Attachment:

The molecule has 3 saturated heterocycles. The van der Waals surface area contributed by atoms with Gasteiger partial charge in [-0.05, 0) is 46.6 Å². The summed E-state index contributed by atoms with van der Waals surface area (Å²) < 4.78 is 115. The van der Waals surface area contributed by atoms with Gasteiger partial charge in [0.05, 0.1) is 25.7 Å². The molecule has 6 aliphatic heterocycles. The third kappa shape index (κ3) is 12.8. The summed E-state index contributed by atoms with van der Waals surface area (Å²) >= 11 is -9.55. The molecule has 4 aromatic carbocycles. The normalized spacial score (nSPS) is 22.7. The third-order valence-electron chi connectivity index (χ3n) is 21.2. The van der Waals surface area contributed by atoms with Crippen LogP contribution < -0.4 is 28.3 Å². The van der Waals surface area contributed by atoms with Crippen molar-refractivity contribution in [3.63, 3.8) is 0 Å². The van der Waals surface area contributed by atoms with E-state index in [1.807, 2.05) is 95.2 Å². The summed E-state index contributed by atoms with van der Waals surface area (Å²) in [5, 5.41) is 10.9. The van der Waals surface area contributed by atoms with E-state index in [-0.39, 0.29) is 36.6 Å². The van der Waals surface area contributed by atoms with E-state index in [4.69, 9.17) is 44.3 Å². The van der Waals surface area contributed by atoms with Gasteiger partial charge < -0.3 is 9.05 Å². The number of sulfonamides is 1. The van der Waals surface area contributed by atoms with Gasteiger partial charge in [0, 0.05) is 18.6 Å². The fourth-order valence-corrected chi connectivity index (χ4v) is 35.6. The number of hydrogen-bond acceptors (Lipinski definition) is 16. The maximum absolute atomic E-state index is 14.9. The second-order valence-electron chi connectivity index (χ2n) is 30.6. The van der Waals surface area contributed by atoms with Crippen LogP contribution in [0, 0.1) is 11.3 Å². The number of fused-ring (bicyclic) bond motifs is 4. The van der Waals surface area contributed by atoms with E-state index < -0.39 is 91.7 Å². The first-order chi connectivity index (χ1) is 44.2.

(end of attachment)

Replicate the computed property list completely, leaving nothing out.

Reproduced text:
The molecule has 3 saturated heterocycles. The van der Waals surface area contributed by atoms with Gasteiger partial charge in [-0.05, 0) is 46.6 Å². The summed E-state index contributed by atoms with van der Waals surface area (Å²) < 4.78 is 115. The van der Waals surface area contributed by atoms with Gasteiger partial charge in [0.05, 0.1) is 25.7 Å². The molecule has 6 aliphatic heterocycles. The third kappa shape index (κ3) is 12.8. The summed E-state index contributed by atoms with van der Waals surface area (Å²) >= 11 is -9.55. The molecule has 4 aromatic carbocycles. The normalized spacial score (nSPS) is 22.7. The third-order valence-electron chi connectivity index (χ3n) is 21.2. The van der Waals surface area contributed by atoms with Crippen LogP contribution < -0.4 is 28.3 Å². The van der Waals surface area contributed by atoms with Crippen molar-refractivity contribution in [3.63, 3.8) is 0 Å². The van der Waals surface area contributed by atoms with E-state index in [1.807, 2.05) is 95.2 Å². The summed E-state index contributed by atoms with van der Waals surface area (Å²) in [5, 5.41) is 10.9. The van der Waals surface area contributed by atoms with E-state index in [-0.39, 0.29) is 36.6 Å². The van der Waals surface area contributed by atoms with E-state index in [4.69, 9.17) is 44.3 Å². The van der Waals surface area contributed by atoms with Gasteiger partial charge < -0.3 is 9.05 Å². The number of sulfonamides is 1. The van der Waals surface area contributed by atoms with Gasteiger partial charge in [0, 0.05) is 18.6 Å². The fourth-order valence-corrected chi connectivity index (χ4v) is 35.6. The number of hydrogen-bond acceptors (Lipinski definition) is 16. The maximum absolute atomic E-state index is 14.9. The second-order valence-electron chi connectivity index (χ2n) is 30.6. The van der Waals surface area contributed by atoms with Crippen LogP contribution in [0, 0.1) is 11.3 Å². The number of fused-ring (bicyclic) bond motifs is 4. The van der Waals surface area contributed by atoms with E-state index < -0.39 is 91.7 Å². The first-order chi connectivity index (χ1) is 44.2.